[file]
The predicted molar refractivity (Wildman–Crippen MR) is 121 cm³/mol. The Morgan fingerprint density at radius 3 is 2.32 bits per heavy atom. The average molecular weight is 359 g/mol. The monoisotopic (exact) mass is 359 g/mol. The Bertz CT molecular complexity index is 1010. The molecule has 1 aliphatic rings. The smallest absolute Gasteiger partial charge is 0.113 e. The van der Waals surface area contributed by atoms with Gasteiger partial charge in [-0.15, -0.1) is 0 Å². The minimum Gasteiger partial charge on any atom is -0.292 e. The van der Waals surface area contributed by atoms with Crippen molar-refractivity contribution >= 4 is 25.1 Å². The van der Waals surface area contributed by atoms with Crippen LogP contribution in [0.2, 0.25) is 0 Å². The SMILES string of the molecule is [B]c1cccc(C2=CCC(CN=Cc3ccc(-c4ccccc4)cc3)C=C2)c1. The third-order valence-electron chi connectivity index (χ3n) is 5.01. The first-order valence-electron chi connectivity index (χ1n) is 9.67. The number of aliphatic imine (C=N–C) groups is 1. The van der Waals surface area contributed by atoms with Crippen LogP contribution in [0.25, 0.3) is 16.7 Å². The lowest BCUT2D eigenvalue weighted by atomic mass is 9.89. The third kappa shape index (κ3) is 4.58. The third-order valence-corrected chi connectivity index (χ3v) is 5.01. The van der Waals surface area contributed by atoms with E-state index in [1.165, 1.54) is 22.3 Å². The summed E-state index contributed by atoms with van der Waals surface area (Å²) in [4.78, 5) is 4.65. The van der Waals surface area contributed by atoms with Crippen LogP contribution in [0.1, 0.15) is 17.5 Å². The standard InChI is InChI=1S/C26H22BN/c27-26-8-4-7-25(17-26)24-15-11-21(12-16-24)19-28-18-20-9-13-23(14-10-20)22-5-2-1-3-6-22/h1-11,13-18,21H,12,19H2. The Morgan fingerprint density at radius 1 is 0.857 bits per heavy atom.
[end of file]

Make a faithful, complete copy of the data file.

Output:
The predicted molar refractivity (Wildman–Crippen MR) is 121 cm³/mol. The Morgan fingerprint density at radius 3 is 2.32 bits per heavy atom. The average molecular weight is 359 g/mol. The monoisotopic (exact) mass is 359 g/mol. The Bertz CT molecular complexity index is 1010. The molecule has 1 aliphatic rings. The smallest absolute Gasteiger partial charge is 0.113 e. The van der Waals surface area contributed by atoms with Gasteiger partial charge in [-0.15, -0.1) is 0 Å². The minimum Gasteiger partial charge on any atom is -0.292 e. The van der Waals surface area contributed by atoms with Crippen molar-refractivity contribution >= 4 is 25.1 Å². The van der Waals surface area contributed by atoms with Crippen LogP contribution in [0.2, 0.25) is 0 Å². The SMILES string of the molecule is [B]c1cccc(C2=CCC(CN=Cc3ccc(-c4ccccc4)cc3)C=C2)c1. The third-order valence-electron chi connectivity index (χ3n) is 5.01. The first-order valence-electron chi connectivity index (χ1n) is 9.67. The number of aliphatic imine (C=N–C) groups is 1. The van der Waals surface area contributed by atoms with Crippen LogP contribution in [0.25, 0.3) is 16.7 Å². The lowest BCUT2D eigenvalue weighted by atomic mass is 9.89. The third kappa shape index (κ3) is 4.58. The third-order valence-corrected chi connectivity index (χ3v) is 5.01. The van der Waals surface area contributed by atoms with E-state index in [1.165, 1.54) is 22.3 Å². The summed E-state index contributed by atoms with van der Waals surface area (Å²) in [4.78, 5) is 4.65. The van der Waals surface area contributed by atoms with Crippen LogP contribution in [0.1, 0.15) is 17.5 Å². The standard InChI is InChI=1S/C26H22BN/c27-26-8-4-7-25(17-26)24-15-11-21(12-16-24)19-28-18-20-9-13-23(14-10-20)22-5-2-1-3-6-22/h1-11,13-18,21H,12,19H2. The Morgan fingerprint density at radius 1 is 0.857 bits per heavy atom.